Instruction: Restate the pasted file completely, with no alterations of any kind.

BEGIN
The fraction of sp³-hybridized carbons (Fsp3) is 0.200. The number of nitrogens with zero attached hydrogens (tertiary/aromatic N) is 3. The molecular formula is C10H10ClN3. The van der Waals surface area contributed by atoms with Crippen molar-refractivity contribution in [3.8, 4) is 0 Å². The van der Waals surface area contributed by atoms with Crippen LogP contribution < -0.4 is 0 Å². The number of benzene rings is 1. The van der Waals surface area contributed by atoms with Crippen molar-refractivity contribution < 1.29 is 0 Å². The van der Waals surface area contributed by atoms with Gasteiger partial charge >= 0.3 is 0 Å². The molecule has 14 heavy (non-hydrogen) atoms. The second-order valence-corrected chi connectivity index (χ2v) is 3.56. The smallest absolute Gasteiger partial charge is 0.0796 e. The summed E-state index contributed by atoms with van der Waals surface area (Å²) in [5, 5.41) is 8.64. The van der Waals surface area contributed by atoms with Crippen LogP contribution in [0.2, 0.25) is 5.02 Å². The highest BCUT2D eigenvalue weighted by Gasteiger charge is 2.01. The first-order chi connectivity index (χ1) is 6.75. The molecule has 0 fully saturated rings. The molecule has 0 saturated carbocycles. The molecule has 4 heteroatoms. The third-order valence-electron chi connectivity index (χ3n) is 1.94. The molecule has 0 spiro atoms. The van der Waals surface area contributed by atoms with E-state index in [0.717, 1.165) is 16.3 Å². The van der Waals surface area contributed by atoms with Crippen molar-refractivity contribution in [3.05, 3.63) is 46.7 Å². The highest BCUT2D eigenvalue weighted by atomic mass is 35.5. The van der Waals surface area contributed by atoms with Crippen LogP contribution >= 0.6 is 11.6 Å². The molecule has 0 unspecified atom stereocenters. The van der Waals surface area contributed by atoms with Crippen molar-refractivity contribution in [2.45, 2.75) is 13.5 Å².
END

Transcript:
The fraction of sp³-hybridized carbons (Fsp3) is 0.200. The number of nitrogens with zero attached hydrogens (tertiary/aromatic N) is 3. The molecular formula is C10H10ClN3. The van der Waals surface area contributed by atoms with Crippen molar-refractivity contribution in [3.8, 4) is 0 Å². The van der Waals surface area contributed by atoms with Crippen LogP contribution < -0.4 is 0 Å². The number of benzene rings is 1. The van der Waals surface area contributed by atoms with Crippen molar-refractivity contribution < 1.29 is 0 Å². The van der Waals surface area contributed by atoms with Gasteiger partial charge >= 0.3 is 0 Å². The molecule has 14 heavy (non-hydrogen) atoms. The second-order valence-corrected chi connectivity index (χ2v) is 3.56. The smallest absolute Gasteiger partial charge is 0.0796 e. The summed E-state index contributed by atoms with van der Waals surface area (Å²) in [5, 5.41) is 8.64. The van der Waals surface area contributed by atoms with Crippen LogP contribution in [0.2, 0.25) is 5.02 Å². The highest BCUT2D eigenvalue weighted by Gasteiger charge is 2.01. The first-order chi connectivity index (χ1) is 6.75. The molecule has 0 fully saturated rings. The molecule has 0 saturated carbocycles. The molecule has 4 heteroatoms. The third-order valence-electron chi connectivity index (χ3n) is 1.94. The molecule has 0 spiro atoms. The van der Waals surface area contributed by atoms with E-state index in [0.717, 1.165) is 16.3 Å². The van der Waals surface area contributed by atoms with Crippen molar-refractivity contribution in [3.05, 3.63) is 46.7 Å². The highest BCUT2D eigenvalue weighted by atomic mass is 35.5. The van der Waals surface area contributed by atoms with Crippen LogP contribution >= 0.6 is 11.6 Å². The molecule has 0 unspecified atom stereocenters. The van der Waals surface area contributed by atoms with Crippen molar-refractivity contribution in [2.45, 2.75) is 13.5 Å².